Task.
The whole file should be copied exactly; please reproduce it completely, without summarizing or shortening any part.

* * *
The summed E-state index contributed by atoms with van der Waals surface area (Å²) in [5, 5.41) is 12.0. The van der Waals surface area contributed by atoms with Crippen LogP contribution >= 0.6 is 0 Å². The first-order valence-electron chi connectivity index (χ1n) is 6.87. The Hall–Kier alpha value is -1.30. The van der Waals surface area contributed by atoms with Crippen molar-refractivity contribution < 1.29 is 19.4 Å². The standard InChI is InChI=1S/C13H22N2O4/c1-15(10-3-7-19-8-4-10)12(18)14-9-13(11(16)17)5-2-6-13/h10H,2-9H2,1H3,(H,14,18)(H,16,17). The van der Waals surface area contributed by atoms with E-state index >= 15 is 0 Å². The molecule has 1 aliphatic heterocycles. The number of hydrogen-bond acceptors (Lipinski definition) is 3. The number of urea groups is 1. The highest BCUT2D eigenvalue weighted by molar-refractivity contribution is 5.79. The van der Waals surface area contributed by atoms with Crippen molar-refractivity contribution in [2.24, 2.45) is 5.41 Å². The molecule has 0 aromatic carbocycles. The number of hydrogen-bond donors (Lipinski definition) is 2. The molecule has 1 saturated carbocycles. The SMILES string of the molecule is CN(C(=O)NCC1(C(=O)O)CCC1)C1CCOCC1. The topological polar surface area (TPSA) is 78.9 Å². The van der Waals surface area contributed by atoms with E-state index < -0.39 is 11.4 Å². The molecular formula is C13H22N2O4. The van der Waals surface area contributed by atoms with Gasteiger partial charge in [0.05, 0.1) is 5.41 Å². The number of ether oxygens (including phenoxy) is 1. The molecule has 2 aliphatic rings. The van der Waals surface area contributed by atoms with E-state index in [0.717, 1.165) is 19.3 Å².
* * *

The summed E-state index contributed by atoms with van der Waals surface area (Å²) in [5, 5.41) is 12.0. The van der Waals surface area contributed by atoms with Crippen LogP contribution >= 0.6 is 0 Å². The first-order valence-electron chi connectivity index (χ1n) is 6.87. The Hall–Kier alpha value is -1.30. The van der Waals surface area contributed by atoms with Crippen molar-refractivity contribution < 1.29 is 19.4 Å². The standard InChI is InChI=1S/C13H22N2O4/c1-15(10-3-7-19-8-4-10)12(18)14-9-13(11(16)17)5-2-6-13/h10H,2-9H2,1H3,(H,14,18)(H,16,17). The van der Waals surface area contributed by atoms with E-state index >= 15 is 0 Å². The molecule has 1 aliphatic heterocycles. The number of hydrogen-bond acceptors (Lipinski definition) is 3. The number of urea groups is 1. The highest BCUT2D eigenvalue weighted by molar-refractivity contribution is 5.79. The van der Waals surface area contributed by atoms with Crippen molar-refractivity contribution in [2.24, 2.45) is 5.41 Å². The molecule has 0 aromatic carbocycles. The number of hydrogen-bond donors (Lipinski definition) is 2. The molecule has 1 saturated carbocycles. The SMILES string of the molecule is CN(C(=O)NCC1(C(=O)O)CCC1)C1CCOCC1. The topological polar surface area (TPSA) is 78.9 Å². The van der Waals surface area contributed by atoms with E-state index < -0.39 is 11.4 Å². The molecular formula is C13H22N2O4. The van der Waals surface area contributed by atoms with Gasteiger partial charge in [0.05, 0.1) is 5.41 Å². The number of ether oxygens (including phenoxy) is 1. The molecule has 2 aliphatic rings. The van der Waals surface area contributed by atoms with E-state index in [0.717, 1.165) is 19.3 Å².